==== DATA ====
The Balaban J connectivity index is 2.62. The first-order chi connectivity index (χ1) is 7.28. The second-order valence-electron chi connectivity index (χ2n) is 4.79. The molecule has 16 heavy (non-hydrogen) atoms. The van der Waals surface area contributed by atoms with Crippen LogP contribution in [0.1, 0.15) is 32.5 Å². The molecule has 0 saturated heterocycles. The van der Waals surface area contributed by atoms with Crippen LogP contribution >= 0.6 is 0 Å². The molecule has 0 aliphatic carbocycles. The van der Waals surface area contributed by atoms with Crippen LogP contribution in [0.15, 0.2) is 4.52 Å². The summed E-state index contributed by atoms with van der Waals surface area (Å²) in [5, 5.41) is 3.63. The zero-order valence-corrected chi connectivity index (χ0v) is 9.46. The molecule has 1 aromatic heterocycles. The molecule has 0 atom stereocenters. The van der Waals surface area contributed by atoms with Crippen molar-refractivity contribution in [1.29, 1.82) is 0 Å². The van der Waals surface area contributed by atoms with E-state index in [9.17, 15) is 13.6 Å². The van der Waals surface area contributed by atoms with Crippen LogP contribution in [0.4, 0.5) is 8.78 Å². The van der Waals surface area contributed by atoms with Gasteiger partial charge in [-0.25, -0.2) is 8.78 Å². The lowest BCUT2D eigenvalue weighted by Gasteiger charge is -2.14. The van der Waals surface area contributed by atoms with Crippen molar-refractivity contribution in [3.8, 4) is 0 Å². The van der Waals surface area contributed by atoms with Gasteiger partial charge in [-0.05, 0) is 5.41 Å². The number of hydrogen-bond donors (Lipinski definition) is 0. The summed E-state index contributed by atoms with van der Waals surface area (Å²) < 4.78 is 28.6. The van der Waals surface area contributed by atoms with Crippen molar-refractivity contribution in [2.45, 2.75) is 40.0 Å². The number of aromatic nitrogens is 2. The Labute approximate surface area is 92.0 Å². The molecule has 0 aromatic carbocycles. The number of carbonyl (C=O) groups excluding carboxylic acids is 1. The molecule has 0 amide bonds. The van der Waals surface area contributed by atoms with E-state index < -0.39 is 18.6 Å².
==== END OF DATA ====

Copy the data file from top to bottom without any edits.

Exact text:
The Balaban J connectivity index is 2.62. The first-order chi connectivity index (χ1) is 7.28. The second-order valence-electron chi connectivity index (χ2n) is 4.79. The molecule has 16 heavy (non-hydrogen) atoms. The van der Waals surface area contributed by atoms with Crippen LogP contribution in [0.1, 0.15) is 32.5 Å². The molecule has 0 saturated heterocycles. The van der Waals surface area contributed by atoms with Crippen LogP contribution >= 0.6 is 0 Å². The molecule has 0 aliphatic carbocycles. The van der Waals surface area contributed by atoms with Crippen LogP contribution in [0.15, 0.2) is 4.52 Å². The summed E-state index contributed by atoms with van der Waals surface area (Å²) in [5, 5.41) is 3.63. The zero-order valence-corrected chi connectivity index (χ0v) is 9.46. The molecule has 1 aromatic heterocycles. The molecule has 0 atom stereocenters. The van der Waals surface area contributed by atoms with Crippen molar-refractivity contribution in [1.29, 1.82) is 0 Å². The van der Waals surface area contributed by atoms with E-state index in [9.17, 15) is 13.6 Å². The van der Waals surface area contributed by atoms with Crippen LogP contribution in [0.4, 0.5) is 8.78 Å². The van der Waals surface area contributed by atoms with Gasteiger partial charge in [-0.25, -0.2) is 8.78 Å². The lowest BCUT2D eigenvalue weighted by Gasteiger charge is -2.14. The van der Waals surface area contributed by atoms with Crippen molar-refractivity contribution in [3.8, 4) is 0 Å². The van der Waals surface area contributed by atoms with Gasteiger partial charge in [-0.05, 0) is 5.41 Å². The number of hydrogen-bond donors (Lipinski definition) is 0. The summed E-state index contributed by atoms with van der Waals surface area (Å²) < 4.78 is 28.6. The van der Waals surface area contributed by atoms with Crippen molar-refractivity contribution in [2.45, 2.75) is 40.0 Å². The number of aromatic nitrogens is 2. The Labute approximate surface area is 92.0 Å². The molecule has 0 aromatic carbocycles. The number of carbonyl (C=O) groups excluding carboxylic acids is 1. The molecule has 0 amide bonds. The van der Waals surface area contributed by atoms with E-state index < -0.39 is 18.6 Å².